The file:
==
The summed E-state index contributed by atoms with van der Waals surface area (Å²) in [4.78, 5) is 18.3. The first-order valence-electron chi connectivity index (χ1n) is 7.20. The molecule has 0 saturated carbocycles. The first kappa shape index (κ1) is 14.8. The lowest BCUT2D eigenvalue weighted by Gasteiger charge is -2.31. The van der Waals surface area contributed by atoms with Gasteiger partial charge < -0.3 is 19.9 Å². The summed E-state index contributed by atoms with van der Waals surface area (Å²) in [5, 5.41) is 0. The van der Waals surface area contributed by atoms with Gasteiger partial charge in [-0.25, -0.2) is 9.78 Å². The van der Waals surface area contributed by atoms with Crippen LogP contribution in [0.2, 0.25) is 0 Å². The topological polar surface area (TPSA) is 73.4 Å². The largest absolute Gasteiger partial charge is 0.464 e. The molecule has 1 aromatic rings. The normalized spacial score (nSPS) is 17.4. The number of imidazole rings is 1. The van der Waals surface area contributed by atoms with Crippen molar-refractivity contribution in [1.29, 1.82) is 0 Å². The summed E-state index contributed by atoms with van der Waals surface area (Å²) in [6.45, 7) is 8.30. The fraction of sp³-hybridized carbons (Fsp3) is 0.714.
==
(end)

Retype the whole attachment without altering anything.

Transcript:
The summed E-state index contributed by atoms with van der Waals surface area (Å²) in [4.78, 5) is 18.3. The first-order valence-electron chi connectivity index (χ1n) is 7.20. The molecule has 0 saturated carbocycles. The first kappa shape index (κ1) is 14.8. The lowest BCUT2D eigenvalue weighted by Gasteiger charge is -2.31. The van der Waals surface area contributed by atoms with Gasteiger partial charge < -0.3 is 19.9 Å². The summed E-state index contributed by atoms with van der Waals surface area (Å²) in [5, 5.41) is 0. The van der Waals surface area contributed by atoms with Gasteiger partial charge in [-0.25, -0.2) is 9.78 Å². The van der Waals surface area contributed by atoms with Crippen LogP contribution in [0.2, 0.25) is 0 Å². The topological polar surface area (TPSA) is 73.4 Å². The largest absolute Gasteiger partial charge is 0.464 e. The molecule has 1 aromatic rings. The normalized spacial score (nSPS) is 17.4. The number of imidazole rings is 1. The van der Waals surface area contributed by atoms with Crippen molar-refractivity contribution in [1.29, 1.82) is 0 Å². The summed E-state index contributed by atoms with van der Waals surface area (Å²) in [6.45, 7) is 8.30. The fraction of sp³-hybridized carbons (Fsp3) is 0.714.